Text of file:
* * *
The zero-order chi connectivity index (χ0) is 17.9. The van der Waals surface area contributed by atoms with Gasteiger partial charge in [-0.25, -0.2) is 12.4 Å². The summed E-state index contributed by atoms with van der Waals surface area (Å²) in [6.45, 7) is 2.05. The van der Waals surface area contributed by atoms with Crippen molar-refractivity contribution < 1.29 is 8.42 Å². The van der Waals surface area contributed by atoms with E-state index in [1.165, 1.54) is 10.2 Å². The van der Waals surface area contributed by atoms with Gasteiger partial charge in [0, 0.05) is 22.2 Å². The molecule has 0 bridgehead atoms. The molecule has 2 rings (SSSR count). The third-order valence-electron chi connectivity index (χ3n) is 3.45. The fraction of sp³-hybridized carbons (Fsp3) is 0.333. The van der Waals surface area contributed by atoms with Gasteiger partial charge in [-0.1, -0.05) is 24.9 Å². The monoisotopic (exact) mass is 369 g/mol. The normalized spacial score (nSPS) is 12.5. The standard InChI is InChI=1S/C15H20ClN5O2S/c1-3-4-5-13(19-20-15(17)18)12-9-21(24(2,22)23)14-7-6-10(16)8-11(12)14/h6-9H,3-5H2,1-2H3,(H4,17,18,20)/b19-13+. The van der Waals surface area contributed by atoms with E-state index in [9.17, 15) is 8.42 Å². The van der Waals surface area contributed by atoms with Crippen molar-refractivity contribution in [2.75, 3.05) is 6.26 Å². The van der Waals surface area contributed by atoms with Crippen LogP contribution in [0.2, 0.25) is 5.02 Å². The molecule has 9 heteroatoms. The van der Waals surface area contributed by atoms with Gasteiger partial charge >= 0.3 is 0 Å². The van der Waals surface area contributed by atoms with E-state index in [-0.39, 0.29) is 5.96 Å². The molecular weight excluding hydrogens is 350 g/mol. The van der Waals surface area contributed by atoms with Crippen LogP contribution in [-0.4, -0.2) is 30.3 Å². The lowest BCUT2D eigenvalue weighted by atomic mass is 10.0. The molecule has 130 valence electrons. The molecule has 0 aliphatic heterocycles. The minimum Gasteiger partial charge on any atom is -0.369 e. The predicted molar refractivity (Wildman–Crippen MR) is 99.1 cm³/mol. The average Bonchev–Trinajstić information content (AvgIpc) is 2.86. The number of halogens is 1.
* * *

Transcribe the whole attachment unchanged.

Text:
The zero-order chi connectivity index (χ0) is 17.9. The van der Waals surface area contributed by atoms with Gasteiger partial charge in [-0.25, -0.2) is 12.4 Å². The summed E-state index contributed by atoms with van der Waals surface area (Å²) in [6.45, 7) is 2.05. The van der Waals surface area contributed by atoms with Crippen molar-refractivity contribution < 1.29 is 8.42 Å². The van der Waals surface area contributed by atoms with E-state index in [1.165, 1.54) is 10.2 Å². The van der Waals surface area contributed by atoms with Gasteiger partial charge in [0, 0.05) is 22.2 Å². The molecule has 0 bridgehead atoms. The molecule has 2 rings (SSSR count). The third-order valence-electron chi connectivity index (χ3n) is 3.45. The fraction of sp³-hybridized carbons (Fsp3) is 0.333. The van der Waals surface area contributed by atoms with Gasteiger partial charge in [-0.1, -0.05) is 24.9 Å². The monoisotopic (exact) mass is 369 g/mol. The normalized spacial score (nSPS) is 12.5. The standard InChI is InChI=1S/C15H20ClN5O2S/c1-3-4-5-13(19-20-15(17)18)12-9-21(24(2,22)23)14-7-6-10(16)8-11(12)14/h6-9H,3-5H2,1-2H3,(H4,17,18,20)/b19-13+. The van der Waals surface area contributed by atoms with E-state index in [9.17, 15) is 8.42 Å². The van der Waals surface area contributed by atoms with Crippen molar-refractivity contribution in [2.75, 3.05) is 6.26 Å². The van der Waals surface area contributed by atoms with Crippen LogP contribution in [0.2, 0.25) is 5.02 Å². The molecule has 9 heteroatoms. The van der Waals surface area contributed by atoms with Gasteiger partial charge >= 0.3 is 0 Å². The van der Waals surface area contributed by atoms with E-state index in [-0.39, 0.29) is 5.96 Å². The molecular weight excluding hydrogens is 350 g/mol. The van der Waals surface area contributed by atoms with Crippen LogP contribution in [-0.4, -0.2) is 30.3 Å². The lowest BCUT2D eigenvalue weighted by atomic mass is 10.0. The molecule has 130 valence electrons. The molecule has 0 aliphatic heterocycles. The minimum Gasteiger partial charge on any atom is -0.369 e. The predicted molar refractivity (Wildman–Crippen MR) is 99.1 cm³/mol. The average Bonchev–Trinajstić information content (AvgIpc) is 2.86. The number of halogens is 1.